Novel Blood Test For Hepatitis C -- MEDICA - World Forum for Medicine

Novel Blood Test For Hepatitis C

Photo: Blood sample is taken from a patient

The new test has already gone
through clinical trials; © Picture

One of the chief sources of infection with the hepatitis C virus (HCV) lies in contaminated blood banks, which is why all the blood banks in Europe or the USA are routinely tested for the virus. However, the poorer countries cannot afford this. The new procedure could change this. “In Brazil, a standard hepatitis C test costs over 100 dollars a sample – for us, in contrast, the cost lies at just under 19 dollars”, declares Dr. Jan Felix Drexler. If poorer countries would test their blood banks, “this would be a significant breakthrough for containing the disease”, Drexler stresses.

The procedure of the test functions, in principle, in the same way as most of the commercial tests hitherto available: all these procedures recognise genotype sequences in the blood, which originate from the HCV. However, the problem is that various types of pathogen exist, whose genotypes are sometimes very different. A good blood test ought to raise the alarm equally well for each of these types.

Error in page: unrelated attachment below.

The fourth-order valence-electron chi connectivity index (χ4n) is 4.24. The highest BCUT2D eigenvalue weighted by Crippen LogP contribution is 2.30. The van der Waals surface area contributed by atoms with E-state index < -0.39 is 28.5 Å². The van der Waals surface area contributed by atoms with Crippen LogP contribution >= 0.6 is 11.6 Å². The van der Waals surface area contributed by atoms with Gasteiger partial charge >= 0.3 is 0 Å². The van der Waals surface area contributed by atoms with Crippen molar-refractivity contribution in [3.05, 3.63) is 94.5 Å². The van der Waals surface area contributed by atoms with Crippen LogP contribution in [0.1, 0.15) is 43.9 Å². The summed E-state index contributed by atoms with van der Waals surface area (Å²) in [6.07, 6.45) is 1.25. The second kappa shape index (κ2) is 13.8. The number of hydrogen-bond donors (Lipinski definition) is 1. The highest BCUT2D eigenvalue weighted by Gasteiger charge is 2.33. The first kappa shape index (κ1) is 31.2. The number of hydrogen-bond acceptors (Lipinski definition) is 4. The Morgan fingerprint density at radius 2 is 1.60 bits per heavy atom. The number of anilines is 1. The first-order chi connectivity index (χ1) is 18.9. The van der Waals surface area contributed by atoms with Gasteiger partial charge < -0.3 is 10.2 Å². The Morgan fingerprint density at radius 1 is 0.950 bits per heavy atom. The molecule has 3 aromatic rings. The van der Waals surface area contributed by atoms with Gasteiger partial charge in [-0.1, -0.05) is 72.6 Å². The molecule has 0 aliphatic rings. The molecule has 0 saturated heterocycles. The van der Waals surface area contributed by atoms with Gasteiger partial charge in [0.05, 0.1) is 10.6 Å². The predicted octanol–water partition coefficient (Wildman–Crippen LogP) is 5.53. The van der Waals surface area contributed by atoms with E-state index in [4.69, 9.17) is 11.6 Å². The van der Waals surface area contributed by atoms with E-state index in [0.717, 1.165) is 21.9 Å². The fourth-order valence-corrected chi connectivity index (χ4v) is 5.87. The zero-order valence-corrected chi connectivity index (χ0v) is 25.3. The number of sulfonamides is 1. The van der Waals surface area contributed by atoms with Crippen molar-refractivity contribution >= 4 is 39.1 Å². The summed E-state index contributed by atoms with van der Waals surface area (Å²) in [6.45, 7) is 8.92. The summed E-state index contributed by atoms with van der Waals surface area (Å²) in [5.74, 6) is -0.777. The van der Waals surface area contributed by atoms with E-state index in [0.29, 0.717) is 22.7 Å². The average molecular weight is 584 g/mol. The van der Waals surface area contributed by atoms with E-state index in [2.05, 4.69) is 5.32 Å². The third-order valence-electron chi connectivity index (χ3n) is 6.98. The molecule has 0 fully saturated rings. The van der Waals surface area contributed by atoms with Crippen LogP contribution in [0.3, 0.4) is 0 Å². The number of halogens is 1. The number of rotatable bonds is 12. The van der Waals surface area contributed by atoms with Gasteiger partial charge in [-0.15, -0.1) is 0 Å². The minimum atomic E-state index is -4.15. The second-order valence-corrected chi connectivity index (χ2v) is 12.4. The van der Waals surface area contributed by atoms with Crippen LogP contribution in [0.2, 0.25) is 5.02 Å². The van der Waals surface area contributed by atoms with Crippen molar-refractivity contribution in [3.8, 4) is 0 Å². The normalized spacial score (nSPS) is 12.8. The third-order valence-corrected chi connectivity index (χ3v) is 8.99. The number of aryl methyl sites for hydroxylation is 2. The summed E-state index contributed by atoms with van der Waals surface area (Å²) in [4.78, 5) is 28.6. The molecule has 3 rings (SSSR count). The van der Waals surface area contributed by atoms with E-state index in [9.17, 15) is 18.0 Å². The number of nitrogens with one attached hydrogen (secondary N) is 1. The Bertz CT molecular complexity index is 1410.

The genotypes of diverse pathogens are to a great extent identical. Geneticists speak here of conserved regions, and all commercial tests have been “specialised” with respect to one of these points. The new procedure, in contrast, reacts when it detects sequences from a different conserved region which has not so far been used for HCV diagnosis. Working on the basis of just under 600 blood samples from five different countries, researchers were able to demonstrate how well this functions. “We are, at least, just as sensitive as the two best standard procedures”, emphasises Christian Drosten, a virologist from Bonn University.

The procedure will not only detect the presence of an infection. Doctors can also determine the total concentration of the viruses in the blood. Hence, this blood test can also be used for monitoring therapeutic success.

In one Brazilian laboratory the blood test has been given trials on 127 patients – with success. In a publication, the researchers reveal the details of their methods. “For anyone wishing to use this test we can also supply the control reagents”, Drexler declares.; Source: Rheinische Friedrich-Wilhelms-Universität Bonn